thebestcpu

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Thank you John for the information on file type and scanning. I'm at the end of my day here, so I will delve into the scanner's settings in the morning and see what options I have. Is lossless TIFF or PNG different than "regular" Tiff and PNG or is lossless just an inherent quality of those file types? Or is it a particular process by which you go about scanning or handling the digital file? I just want to make sure I fully understand the information you have given. Thank you all again so much for all the help and information. I appreciate it very much!
That is a good question @Olde Kyng 83

It is my understanding that PNG files only have lossless compression.

TIFF supports no compression, several lossless compression options, and also a lossey option. The image below shows what options Photoshop offers when saving to TIFF. I believe the only lossey compression option is JPEG and all the others are lossless. If the device/software you are using does not have specific settings you might have to check the manual on what type if any compression is being used. It may be device/software specific.
John Wheeler

Screen Shot 2023-01-19 at 7.32.18 PM.jpg
 
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Olde Kyng 83

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That is a good question @Olde Kyng 83

It is my understanding that PNG files only have lossless compression.

TIFF supports no compression, several lossless compression options, and also a lossey option. The image below shows what options Photoshop offers when saving to TIFF. I believe the only lossey compression option is JPEG and all the others are lossless. If the device/software you are using does not have specific settings you might have to check the manual on what type if any compression is being used. It may be device/software specific.
John Wheeler

View attachment 135006
I looked through the on-screen options of the scanner and didn't see anything specifically regarding compression. It just gives you the option to choose between JPEG, TIFF, or PDF. I will have to get into the manual to see what it says. I read somewhere that PDF is best for archiving, which is why I initially scanned all the maps in using that format. For the purpose of removing the color from the maps I should use TIFF, but after I have managed to get all that done should I continue to use the TIFF format or should I use something else? In our day to day operations the maps are used for two things: Just viewing the map on screen to compare it to the other more current maps that we have access to and then for every file we put together, a screen shot is taken of the section of the map that has whatever tract the file covers and then printed off and put in the file. I put this screen shot procedure in place because we used to just put the map on the copy machine and make copies for the files, but it was causing a lot of wear and tear after several years of doing this. For this to work and have the most up to date file information on the map, when anyone makes a copy, I re-scan a map when someone finishes a file and draws their tract on the map. Do you see anything wrong with this procedure? Is there anything I should be doing differently? I personally would be ok with digitizing this process if it is possible (drawing tracts on the map and writing the file numbers on the tracts), but I think they would still want me to maintain a working set of paper maps. Thanks again for all your help.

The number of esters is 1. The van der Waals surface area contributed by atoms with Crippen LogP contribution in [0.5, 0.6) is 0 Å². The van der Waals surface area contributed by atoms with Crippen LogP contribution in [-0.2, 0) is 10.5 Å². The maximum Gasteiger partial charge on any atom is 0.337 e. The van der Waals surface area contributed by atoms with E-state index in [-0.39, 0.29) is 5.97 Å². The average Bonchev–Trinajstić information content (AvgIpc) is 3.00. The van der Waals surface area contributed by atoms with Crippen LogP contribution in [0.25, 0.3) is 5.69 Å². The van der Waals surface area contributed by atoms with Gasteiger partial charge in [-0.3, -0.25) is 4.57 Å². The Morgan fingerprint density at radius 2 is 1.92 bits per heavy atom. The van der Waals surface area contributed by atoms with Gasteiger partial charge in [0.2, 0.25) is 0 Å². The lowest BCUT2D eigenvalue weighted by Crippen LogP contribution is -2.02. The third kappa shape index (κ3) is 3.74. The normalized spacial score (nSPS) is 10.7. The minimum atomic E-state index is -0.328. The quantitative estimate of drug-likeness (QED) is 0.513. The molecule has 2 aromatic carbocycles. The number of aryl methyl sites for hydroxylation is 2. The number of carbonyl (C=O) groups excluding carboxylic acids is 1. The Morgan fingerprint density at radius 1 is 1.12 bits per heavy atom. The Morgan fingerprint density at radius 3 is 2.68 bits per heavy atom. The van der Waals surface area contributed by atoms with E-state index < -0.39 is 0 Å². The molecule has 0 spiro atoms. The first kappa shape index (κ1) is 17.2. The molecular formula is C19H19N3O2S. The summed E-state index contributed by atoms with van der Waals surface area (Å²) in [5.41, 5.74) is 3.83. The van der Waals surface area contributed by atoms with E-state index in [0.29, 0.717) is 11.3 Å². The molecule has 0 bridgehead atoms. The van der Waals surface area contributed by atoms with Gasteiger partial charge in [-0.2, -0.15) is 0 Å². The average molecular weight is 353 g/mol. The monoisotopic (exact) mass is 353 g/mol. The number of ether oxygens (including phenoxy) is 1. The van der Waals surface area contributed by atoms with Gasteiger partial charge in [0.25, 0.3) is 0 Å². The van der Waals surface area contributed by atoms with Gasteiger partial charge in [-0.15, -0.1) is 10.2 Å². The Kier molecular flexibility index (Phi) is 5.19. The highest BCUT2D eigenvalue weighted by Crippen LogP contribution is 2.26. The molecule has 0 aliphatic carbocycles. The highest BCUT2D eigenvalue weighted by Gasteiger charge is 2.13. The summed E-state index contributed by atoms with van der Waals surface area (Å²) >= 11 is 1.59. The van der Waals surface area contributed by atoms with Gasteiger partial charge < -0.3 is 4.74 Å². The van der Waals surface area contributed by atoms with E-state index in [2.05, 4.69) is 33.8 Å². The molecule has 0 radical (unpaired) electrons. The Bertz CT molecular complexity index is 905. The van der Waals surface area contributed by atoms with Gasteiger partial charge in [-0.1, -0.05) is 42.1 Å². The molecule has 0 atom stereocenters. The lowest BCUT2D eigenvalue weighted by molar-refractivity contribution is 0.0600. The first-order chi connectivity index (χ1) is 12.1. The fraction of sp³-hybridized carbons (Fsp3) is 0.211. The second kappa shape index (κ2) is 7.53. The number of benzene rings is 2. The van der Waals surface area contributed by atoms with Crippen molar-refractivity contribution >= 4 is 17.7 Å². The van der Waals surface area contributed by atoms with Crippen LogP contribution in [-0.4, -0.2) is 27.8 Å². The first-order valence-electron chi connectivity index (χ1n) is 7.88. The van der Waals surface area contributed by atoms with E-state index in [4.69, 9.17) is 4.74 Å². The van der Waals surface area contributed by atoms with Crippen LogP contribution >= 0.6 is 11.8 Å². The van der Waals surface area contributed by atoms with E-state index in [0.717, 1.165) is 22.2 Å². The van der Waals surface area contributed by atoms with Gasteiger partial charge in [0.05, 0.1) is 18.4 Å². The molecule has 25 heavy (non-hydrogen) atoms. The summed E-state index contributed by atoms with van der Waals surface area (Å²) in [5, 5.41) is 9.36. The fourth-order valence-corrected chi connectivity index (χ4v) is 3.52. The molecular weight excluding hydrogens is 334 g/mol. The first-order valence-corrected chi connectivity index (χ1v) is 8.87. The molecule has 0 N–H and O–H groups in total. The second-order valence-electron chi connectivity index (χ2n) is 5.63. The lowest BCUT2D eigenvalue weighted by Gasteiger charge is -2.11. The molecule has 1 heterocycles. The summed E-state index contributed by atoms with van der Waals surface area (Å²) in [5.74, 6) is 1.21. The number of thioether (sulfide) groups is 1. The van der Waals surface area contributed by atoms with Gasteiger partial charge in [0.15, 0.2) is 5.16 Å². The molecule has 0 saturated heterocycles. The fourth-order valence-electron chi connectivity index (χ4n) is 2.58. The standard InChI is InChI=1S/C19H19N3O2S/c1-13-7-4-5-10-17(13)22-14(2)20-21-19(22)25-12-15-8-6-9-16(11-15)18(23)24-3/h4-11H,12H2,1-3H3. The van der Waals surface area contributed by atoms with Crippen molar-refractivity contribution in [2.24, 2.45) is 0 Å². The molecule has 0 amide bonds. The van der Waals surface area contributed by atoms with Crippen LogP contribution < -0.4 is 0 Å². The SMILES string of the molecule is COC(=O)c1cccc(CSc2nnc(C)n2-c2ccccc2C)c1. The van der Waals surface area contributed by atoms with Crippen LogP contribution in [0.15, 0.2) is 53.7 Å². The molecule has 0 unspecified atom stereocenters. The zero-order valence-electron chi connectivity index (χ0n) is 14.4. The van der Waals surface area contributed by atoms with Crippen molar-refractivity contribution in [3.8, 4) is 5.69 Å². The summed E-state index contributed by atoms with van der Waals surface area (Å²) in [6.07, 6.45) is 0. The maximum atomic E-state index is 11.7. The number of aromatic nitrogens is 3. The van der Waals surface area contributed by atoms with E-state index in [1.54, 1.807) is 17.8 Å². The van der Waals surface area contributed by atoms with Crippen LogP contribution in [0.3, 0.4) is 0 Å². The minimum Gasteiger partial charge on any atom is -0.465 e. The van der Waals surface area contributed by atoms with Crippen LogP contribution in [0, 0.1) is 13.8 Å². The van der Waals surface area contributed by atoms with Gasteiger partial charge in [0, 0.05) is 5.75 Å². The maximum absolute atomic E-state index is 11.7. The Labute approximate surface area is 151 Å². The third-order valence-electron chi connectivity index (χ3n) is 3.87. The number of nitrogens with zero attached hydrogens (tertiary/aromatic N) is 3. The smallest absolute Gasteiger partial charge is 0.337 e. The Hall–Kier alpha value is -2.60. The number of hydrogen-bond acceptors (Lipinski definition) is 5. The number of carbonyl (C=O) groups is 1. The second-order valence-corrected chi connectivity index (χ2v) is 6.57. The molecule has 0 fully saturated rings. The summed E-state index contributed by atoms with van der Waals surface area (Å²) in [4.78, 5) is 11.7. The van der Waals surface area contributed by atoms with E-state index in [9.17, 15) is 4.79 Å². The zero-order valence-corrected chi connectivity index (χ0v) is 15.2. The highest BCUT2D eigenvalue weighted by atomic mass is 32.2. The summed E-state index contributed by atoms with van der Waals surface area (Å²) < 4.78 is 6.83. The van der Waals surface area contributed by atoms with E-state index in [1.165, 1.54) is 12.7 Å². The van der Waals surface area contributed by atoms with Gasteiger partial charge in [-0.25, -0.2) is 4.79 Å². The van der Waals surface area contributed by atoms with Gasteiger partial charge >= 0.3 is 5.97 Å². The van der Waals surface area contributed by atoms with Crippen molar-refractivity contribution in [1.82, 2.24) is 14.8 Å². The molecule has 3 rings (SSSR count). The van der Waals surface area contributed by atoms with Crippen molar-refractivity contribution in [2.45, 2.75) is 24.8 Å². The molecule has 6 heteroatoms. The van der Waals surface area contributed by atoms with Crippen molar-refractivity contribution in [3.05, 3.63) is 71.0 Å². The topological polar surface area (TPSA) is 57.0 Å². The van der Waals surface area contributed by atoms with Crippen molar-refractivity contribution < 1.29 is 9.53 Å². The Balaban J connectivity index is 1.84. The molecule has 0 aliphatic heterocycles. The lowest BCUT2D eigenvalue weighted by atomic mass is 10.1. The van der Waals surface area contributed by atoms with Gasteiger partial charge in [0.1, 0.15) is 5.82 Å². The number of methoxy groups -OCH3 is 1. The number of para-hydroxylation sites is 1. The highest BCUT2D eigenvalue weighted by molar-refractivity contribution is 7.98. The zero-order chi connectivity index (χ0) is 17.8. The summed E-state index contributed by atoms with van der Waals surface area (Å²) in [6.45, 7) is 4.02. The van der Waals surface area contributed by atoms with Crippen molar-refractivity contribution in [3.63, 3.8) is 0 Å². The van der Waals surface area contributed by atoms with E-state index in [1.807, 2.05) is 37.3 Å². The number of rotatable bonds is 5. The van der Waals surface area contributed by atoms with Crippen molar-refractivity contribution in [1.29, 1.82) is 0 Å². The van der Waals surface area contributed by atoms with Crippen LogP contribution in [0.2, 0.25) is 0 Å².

thebestcpu

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Hi @Olde Kyng 83

I am not an archivist so you may want to consult with one. I will share what I know.